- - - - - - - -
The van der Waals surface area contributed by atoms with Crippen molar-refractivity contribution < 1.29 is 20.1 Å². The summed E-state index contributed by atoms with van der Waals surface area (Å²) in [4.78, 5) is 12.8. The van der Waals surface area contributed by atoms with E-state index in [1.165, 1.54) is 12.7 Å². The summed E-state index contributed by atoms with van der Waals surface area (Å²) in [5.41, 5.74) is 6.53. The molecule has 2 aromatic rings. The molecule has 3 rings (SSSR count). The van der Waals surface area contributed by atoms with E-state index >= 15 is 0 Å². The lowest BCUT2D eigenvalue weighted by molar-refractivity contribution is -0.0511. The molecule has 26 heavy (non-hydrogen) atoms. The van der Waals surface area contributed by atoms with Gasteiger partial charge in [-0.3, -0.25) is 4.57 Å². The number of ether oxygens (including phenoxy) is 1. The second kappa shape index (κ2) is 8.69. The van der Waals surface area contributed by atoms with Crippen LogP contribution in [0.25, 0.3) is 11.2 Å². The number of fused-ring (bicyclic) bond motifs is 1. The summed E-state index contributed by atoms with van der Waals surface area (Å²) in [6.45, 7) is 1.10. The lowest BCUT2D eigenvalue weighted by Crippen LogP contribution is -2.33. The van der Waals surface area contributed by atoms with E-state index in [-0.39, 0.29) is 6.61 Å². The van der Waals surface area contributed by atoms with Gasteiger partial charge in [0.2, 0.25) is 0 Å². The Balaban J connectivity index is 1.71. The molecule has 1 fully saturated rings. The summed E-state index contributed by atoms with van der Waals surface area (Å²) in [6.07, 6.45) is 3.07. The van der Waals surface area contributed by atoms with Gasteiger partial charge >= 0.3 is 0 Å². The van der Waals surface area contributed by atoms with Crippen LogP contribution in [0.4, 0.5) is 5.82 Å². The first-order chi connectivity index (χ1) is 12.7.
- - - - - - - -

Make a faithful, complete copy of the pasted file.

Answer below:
The van der Waals surface area contributed by atoms with Crippen molar-refractivity contribution < 1.29 is 20.1 Å². The summed E-state index contributed by atoms with van der Waals surface area (Å²) in [4.78, 5) is 12.8. The van der Waals surface area contributed by atoms with E-state index in [1.165, 1.54) is 12.7 Å². The summed E-state index contributed by atoms with van der Waals surface area (Å²) in [5.41, 5.74) is 6.53. The molecule has 2 aromatic rings. The molecule has 3 rings (SSSR count). The van der Waals surface area contributed by atoms with E-state index >= 15 is 0 Å². The lowest BCUT2D eigenvalue weighted by molar-refractivity contribution is -0.0511. The molecule has 26 heavy (non-hydrogen) atoms. The van der Waals surface area contributed by atoms with Gasteiger partial charge in [-0.3, -0.25) is 4.57 Å². The number of ether oxygens (including phenoxy) is 1. The second kappa shape index (κ2) is 8.69. The van der Waals surface area contributed by atoms with Crippen LogP contribution in [0.25, 0.3) is 11.2 Å². The number of fused-ring (bicyclic) bond motifs is 1. The summed E-state index contributed by atoms with van der Waals surface area (Å²) in [6.45, 7) is 1.10. The lowest BCUT2D eigenvalue weighted by Crippen LogP contribution is -2.33. The van der Waals surface area contributed by atoms with E-state index in [-0.39, 0.29) is 6.61 Å². The van der Waals surface area contributed by atoms with Gasteiger partial charge in [0.2, 0.25) is 0 Å². The Balaban J connectivity index is 1.71. The molecule has 1 fully saturated rings. The summed E-state index contributed by atoms with van der Waals surface area (Å²) in [6.07, 6.45) is 3.07. The van der Waals surface area contributed by atoms with Gasteiger partial charge >= 0.3 is 0 Å². The van der Waals surface area contributed by atoms with Crippen LogP contribution in [0.4, 0.5) is 5.82 Å². The first-order chi connectivity index (χ1) is 12.7.